In fact, it’s not uncommon for federal college funds to be bought and sold several times, with compounded interest merrily added along the way. Consequently, both parent and student debt often ends up being much higher than the initial figures given. And basically, unless you die or become completely disabled, there is no way, ever, to get out from under, even if you declare bankruptcy. (Many dozens of these horror stories are at http://studentdebtcrisis.org/read-student-debt-stories/)
So, yes indeed, the money would come—from our pockets. This also meant that unless we dived into deep debt doo-doo for the rest of our lives, going to college in this manner wasn’t only not smart, it was unworkable.
It was time to strike our colors.
It wasn’t easy for our daughter to hear the new plan—another look at community college.
Honestly, this wasn’t a happy dance for me either.
I’d always pictured my kid at a toney East Coast campus, popular and happy, and because we had done everything right and in its logical progression, never having to worry about costs. And, I also remembered that what was once called junior college was where the losers went. Everyone got in because all of its students had been rejected everywhere else.
Then I started looking into what community college is today.
Specifically, I started looking at the school my daughter will be attending.
As it turns out, this CC is ranked in the Top 10 in our state. It also has only 6,000 kids, so classes here, like her high school, are small. Did you also know that Walt Disney, Tom Hanks and Jonas Salk all started their higher educations at community colleges?
Another plus is that once my child receives her AA degree, she’s guaranteed admission to one of our 23 state colleges or a growing handful of California universities, including UC Berkeley. There’s another track to ensure that all of her ducks will be in place if she decides on an out-of-state or private school. Moreover, both public and private four-year schools generally offer way better financial aid to junior transfers, partly because so many freshman and sophomores have already dropped out.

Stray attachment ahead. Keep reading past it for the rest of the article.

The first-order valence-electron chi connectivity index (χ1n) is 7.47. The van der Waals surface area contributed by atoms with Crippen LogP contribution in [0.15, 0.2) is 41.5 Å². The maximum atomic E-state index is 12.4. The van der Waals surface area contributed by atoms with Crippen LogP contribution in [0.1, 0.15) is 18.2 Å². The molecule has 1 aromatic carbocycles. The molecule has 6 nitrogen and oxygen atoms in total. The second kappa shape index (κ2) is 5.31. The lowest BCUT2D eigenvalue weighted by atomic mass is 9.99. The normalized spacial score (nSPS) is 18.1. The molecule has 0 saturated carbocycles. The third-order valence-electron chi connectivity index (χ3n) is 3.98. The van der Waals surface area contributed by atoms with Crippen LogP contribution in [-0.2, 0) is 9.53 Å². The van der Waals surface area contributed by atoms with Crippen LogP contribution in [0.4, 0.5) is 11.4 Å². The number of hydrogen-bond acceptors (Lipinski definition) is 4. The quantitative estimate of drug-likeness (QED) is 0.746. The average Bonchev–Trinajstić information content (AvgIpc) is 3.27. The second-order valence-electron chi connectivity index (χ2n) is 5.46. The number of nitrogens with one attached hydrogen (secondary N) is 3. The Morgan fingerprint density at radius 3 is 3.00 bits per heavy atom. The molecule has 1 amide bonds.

In addition—and it turns out that this is now a trend around the country—many of the CC professors here teach the
exact same courses at the expensive four-year college that’s down the road.
Here’s another selling point: students who start college at a CC are much more likely to graduate from a
I don’t know exactly why this is. But I do know that with its far lower tuition rates, and often, far more majors to choose from, community college students have a lot more wiggle room when it comes time to figure out what they want to do with the rest of their lives. On the other hand, students who enter a pricey university immediately after high school often don’t get this luxury—maybe because a lot of families quickly find out that they can’t shoulder the exorbitant costs beyond the initial four years.
And one more thing.
Thanks to a generous patron, my daughter’s first year of tuition will be free.
Cuesta College, here we come.
What do you think about college costs today, and what do you think about community colleges today? I’d love to hear your thoughts!
P.S. Find out more about the advantages of community college here, at http://www.moneycrashers.com/benefits-of-community-college/.